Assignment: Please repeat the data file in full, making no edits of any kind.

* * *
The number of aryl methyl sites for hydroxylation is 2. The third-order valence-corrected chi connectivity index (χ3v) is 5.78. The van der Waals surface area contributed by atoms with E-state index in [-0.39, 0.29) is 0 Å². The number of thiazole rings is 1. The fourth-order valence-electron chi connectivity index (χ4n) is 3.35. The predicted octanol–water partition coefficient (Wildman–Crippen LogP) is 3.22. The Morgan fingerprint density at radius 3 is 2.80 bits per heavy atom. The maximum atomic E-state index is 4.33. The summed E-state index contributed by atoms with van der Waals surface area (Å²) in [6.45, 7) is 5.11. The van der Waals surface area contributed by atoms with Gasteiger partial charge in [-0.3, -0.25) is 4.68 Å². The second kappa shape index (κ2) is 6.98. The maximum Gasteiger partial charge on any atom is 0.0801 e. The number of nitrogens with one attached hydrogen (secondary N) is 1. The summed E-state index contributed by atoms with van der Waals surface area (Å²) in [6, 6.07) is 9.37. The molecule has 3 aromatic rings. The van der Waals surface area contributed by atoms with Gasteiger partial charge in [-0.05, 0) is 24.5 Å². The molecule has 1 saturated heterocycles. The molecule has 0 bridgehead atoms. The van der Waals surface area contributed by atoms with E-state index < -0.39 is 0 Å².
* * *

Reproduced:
The number of aryl methyl sites for hydroxylation is 2. The third-order valence-corrected chi connectivity index (χ3v) is 5.78. The van der Waals surface area contributed by atoms with E-state index in [-0.39, 0.29) is 0 Å². The number of thiazole rings is 1. The fourth-order valence-electron chi connectivity index (χ4n) is 3.35. The predicted octanol–water partition coefficient (Wildman–Crippen LogP) is 3.22. The Morgan fingerprint density at radius 3 is 2.80 bits per heavy atom. The maximum atomic E-state index is 4.33. The summed E-state index contributed by atoms with van der Waals surface area (Å²) in [6.45, 7) is 5.11. The van der Waals surface area contributed by atoms with Gasteiger partial charge in [-0.3, -0.25) is 4.68 Å². The second kappa shape index (κ2) is 6.98. The maximum Gasteiger partial charge on any atom is 0.0801 e. The number of nitrogens with one attached hydrogen (secondary N) is 1. The summed E-state index contributed by atoms with van der Waals surface area (Å²) in [6, 6.07) is 9.37. The molecule has 3 aromatic rings. The van der Waals surface area contributed by atoms with Gasteiger partial charge in [-0.05, 0) is 24.5 Å². The molecule has 1 saturated heterocycles. The molecule has 0 bridgehead atoms. The van der Waals surface area contributed by atoms with E-state index < -0.39 is 0 Å².